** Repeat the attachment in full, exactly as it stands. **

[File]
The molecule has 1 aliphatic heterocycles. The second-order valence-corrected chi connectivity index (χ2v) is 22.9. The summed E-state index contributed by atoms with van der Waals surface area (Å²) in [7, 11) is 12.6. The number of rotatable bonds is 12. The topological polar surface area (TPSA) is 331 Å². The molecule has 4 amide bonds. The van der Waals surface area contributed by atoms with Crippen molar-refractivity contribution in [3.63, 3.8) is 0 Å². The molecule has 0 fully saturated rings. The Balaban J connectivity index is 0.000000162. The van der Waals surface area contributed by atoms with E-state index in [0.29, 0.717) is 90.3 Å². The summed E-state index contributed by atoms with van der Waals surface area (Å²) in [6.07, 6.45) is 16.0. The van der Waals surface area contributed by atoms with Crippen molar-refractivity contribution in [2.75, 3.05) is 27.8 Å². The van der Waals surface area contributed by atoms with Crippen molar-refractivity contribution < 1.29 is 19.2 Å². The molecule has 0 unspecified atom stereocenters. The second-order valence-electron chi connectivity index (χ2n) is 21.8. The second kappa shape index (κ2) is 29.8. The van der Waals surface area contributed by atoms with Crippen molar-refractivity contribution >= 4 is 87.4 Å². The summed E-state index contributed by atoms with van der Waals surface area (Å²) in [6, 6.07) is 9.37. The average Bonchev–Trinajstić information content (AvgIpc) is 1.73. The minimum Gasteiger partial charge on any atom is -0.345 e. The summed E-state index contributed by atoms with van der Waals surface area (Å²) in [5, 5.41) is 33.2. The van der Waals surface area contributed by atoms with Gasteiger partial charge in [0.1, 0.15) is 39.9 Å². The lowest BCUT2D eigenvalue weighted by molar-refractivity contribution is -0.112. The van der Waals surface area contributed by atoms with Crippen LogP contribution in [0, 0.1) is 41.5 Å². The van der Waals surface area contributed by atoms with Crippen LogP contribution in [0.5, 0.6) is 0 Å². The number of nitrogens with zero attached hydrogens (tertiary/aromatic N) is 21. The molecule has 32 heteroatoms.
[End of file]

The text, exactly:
The molecule has 1 aliphatic heterocycles. The second-order valence-corrected chi connectivity index (χ2v) is 22.9. The summed E-state index contributed by atoms with van der Waals surface area (Å²) in [7, 11) is 12.6. The number of rotatable bonds is 12. The topological polar surface area (TPSA) is 331 Å². The molecule has 4 amide bonds. The van der Waals surface area contributed by atoms with Crippen molar-refractivity contribution in [3.63, 3.8) is 0 Å². The molecule has 0 fully saturated rings. The Balaban J connectivity index is 0.000000162. The van der Waals surface area contributed by atoms with E-state index in [0.29, 0.717) is 90.3 Å². The summed E-state index contributed by atoms with van der Waals surface area (Å²) in [6.07, 6.45) is 16.0. The van der Waals surface area contributed by atoms with Crippen molar-refractivity contribution in [2.75, 3.05) is 27.8 Å². The van der Waals surface area contributed by atoms with Crippen molar-refractivity contribution < 1.29 is 19.2 Å². The molecule has 0 unspecified atom stereocenters. The second-order valence-electron chi connectivity index (χ2n) is 21.8. The second kappa shape index (κ2) is 29.8. The van der Waals surface area contributed by atoms with Crippen molar-refractivity contribution >= 4 is 87.4 Å². The summed E-state index contributed by atoms with van der Waals surface area (Å²) in [6, 6.07) is 9.37. The average Bonchev–Trinajstić information content (AvgIpc) is 1.73. The minimum Gasteiger partial charge on any atom is -0.345 e. The summed E-state index contributed by atoms with van der Waals surface area (Å²) in [5, 5.41) is 33.2. The van der Waals surface area contributed by atoms with Gasteiger partial charge in [0.1, 0.15) is 39.9 Å². The lowest BCUT2D eigenvalue weighted by molar-refractivity contribution is -0.112. The van der Waals surface area contributed by atoms with Crippen LogP contribution in [0, 0.1) is 41.5 Å². The van der Waals surface area contributed by atoms with Crippen LogP contribution in [0.5, 0.6) is 0 Å². The number of nitrogens with zero attached hydrogens (tertiary/aromatic N) is 21. The molecule has 32 heteroatoms.